Letter on Dr. Pintz' Participation in an Execution
November 2, 2001
Urgent: Immediate Attention
John Romine, M.D.
President, New Mexico State Board of Medical Examiners
2nd Floor, Lamy Bldg.
491 Old Santa Fe Trail
Santa Fe, New Mexico 87501
Dear Dr. Romine,
I have learned from several sources that Dr. Fred Pintz, the Chief Medical Officer of the State of New Mexico, has flagrantly violated a principle implicit in the New Mexico Medical Practice Act by providing authorization for the acquisition and provision of the drugs to be used by the New Mexico Department of Corrections in the execution by lethal injection of Terry Clark, scheduled for next Tuesday, November 6th. Unless Dr. Pintz is willing to immediately revoke his order for providing these drugs and ensure that the drugs are returned to the pharmacy in the State Department of Health, I urge that there be an emergency suspension of his license to practice medicine with the plan to permanently revoke it.
In 1992, the American Medical Association (AMA) articulated a position condemning the participation of physicians in state executions. A 1994 joint statement by the AMA, the American College of Physicians, the American Nurses Association and the American Public Health Association, Health Care Professional Participation in Capital Punishment: Statement from Professional Societies Regarding Disciplinary Action, recommended that "state professional licensure and discipline boards treat participation in executions as grounds for active disciplinary proceedings, including license revocation." The New Mexico Medical Practice Act has been interpreted to defer to the AMA’s position on this issue, and thus, Dr. Pintz’s participation in this planned execution clearly violates the ethical and legal principles governing the Board of Medical Examiners.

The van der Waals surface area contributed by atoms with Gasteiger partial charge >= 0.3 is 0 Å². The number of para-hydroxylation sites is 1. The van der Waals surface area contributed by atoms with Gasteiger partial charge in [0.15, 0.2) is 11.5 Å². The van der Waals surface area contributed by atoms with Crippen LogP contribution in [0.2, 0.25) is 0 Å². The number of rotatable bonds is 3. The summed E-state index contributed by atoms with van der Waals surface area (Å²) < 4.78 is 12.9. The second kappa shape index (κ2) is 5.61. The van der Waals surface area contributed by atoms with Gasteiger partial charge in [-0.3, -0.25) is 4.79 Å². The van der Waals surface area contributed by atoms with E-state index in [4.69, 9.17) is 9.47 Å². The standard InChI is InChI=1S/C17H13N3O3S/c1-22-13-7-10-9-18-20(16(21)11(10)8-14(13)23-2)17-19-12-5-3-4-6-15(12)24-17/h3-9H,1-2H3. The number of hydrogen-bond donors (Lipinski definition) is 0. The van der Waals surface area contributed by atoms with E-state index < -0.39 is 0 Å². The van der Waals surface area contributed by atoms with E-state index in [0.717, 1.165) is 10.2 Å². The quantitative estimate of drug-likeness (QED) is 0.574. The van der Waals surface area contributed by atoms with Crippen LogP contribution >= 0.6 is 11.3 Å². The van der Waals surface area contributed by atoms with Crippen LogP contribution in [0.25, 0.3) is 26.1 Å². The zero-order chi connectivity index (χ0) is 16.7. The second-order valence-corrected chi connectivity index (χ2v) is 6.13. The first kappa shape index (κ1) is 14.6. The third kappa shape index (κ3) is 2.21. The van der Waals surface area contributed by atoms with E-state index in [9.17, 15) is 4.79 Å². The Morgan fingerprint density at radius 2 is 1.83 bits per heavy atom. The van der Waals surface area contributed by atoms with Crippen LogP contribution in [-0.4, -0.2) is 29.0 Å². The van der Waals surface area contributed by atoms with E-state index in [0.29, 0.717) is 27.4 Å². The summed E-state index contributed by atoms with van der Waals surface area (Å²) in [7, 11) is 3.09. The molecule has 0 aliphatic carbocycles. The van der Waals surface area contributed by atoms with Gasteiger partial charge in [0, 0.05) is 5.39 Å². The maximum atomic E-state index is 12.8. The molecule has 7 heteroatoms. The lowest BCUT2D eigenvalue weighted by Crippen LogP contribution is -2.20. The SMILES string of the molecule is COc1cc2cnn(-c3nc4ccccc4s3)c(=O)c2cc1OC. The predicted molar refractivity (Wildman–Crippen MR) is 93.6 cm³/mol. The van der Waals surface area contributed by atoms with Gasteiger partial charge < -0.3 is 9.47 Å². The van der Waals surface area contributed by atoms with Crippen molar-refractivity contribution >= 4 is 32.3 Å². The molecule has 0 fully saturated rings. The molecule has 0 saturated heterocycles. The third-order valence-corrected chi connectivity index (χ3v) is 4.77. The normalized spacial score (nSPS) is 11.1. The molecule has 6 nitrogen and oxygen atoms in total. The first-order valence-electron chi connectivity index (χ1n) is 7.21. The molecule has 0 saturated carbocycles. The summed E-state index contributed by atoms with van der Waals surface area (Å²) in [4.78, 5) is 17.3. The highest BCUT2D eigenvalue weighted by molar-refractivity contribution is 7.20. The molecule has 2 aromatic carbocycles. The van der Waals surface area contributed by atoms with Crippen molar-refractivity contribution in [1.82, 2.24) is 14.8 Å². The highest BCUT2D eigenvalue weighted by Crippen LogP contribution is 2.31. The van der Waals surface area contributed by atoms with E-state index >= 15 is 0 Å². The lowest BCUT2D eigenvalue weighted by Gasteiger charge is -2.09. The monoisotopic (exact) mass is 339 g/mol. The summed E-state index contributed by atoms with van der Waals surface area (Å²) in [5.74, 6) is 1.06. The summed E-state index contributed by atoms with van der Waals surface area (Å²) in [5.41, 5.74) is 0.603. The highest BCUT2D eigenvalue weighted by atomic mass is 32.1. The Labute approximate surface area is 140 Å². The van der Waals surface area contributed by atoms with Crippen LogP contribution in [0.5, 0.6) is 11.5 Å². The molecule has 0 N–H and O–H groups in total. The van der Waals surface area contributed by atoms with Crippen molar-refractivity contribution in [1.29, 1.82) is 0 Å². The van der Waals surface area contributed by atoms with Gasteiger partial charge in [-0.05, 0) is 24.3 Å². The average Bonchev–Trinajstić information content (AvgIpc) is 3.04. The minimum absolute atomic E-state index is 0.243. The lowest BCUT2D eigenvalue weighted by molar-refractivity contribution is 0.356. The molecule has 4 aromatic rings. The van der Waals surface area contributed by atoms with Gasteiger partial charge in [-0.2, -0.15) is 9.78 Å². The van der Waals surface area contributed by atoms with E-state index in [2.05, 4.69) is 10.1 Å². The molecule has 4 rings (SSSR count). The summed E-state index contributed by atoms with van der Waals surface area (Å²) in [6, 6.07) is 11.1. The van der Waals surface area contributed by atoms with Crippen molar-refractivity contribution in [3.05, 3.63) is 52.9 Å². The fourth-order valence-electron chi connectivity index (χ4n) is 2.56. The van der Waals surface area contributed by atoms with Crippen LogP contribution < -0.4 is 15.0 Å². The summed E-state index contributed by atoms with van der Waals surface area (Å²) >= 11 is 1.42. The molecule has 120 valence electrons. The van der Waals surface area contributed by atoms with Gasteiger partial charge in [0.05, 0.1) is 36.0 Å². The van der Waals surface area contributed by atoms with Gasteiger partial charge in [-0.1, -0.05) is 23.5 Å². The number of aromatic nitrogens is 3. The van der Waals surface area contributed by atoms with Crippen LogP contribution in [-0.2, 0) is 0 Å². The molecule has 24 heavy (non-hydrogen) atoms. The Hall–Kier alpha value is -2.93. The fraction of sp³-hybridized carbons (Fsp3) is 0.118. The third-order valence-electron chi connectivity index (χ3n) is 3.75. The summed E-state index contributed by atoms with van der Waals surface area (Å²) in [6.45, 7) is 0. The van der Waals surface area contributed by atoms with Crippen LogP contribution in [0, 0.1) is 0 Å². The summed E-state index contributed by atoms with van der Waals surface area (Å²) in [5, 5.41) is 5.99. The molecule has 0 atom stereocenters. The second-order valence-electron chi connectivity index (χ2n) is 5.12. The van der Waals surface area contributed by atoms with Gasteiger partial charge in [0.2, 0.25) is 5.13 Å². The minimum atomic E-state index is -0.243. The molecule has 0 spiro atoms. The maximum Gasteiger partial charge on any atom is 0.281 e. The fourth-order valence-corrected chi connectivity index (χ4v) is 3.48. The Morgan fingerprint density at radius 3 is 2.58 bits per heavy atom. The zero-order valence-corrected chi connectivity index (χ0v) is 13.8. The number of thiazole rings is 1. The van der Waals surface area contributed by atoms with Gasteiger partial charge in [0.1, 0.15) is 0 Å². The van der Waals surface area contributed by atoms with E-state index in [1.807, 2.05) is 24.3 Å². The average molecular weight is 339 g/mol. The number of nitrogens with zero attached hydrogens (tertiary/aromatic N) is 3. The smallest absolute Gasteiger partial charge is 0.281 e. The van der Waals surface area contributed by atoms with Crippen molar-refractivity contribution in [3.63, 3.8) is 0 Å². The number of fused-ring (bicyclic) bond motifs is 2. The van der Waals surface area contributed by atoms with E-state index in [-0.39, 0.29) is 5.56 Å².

Since the Medical Officer of the Department of Corrections left New Mexico several months ago and because the company contracted by the state to provide prison health services refused to be involved in the execution of Terry Clark, the Governor asked the Secretary of Health, Alex Valdez, to facilitate the provision of the drugs for the lethal injection. Valdez asked a state pharmacist to obtain the drugs but the pharmacist allegedly refused unless so ordered by a physician. Thus, Dr. Pintz, the Chief Medical Officer of New Mexico, was asked to facilitate the acquisition of the drugs so they could be provided to the Department of Corrections.
There have been 739 executions in the United States since 1976, including 574 by lethal injection. In most, if not all cases, physicians have been involved in one or more of the activities proscribed in the 1994 Joint Statement which include: "Prescribing, preparing, administering or supervising injection drugs ….prescribing or administering tranquilizers and other psychotropic agents and medications that are part of the execution procedure… monitoring vital signs… determining the point at which the individual has actually died…."
Such participation unequivocally contravenes the Oath of Hippocrates as well as the AMA Code of Ethics. Unless these important codes are acted upon, adherence to them will be dangerously low. The only way to accomplish this is to revoke the license of any physician who so participates in any way in the execution of a person. Dr. Pintz is the first such physician whose identity has come to my attention. Unless the New Mexico Board takes immediate action to suspend and revoke his license if he refuses to reverse the violent course of action which he has facilitated, the Board will have failed in its responsibility to uphold the legal and ethical principles under which it must operate.
Sidney M. Wolfe, M.D.
Public Citizen’s Health Research Group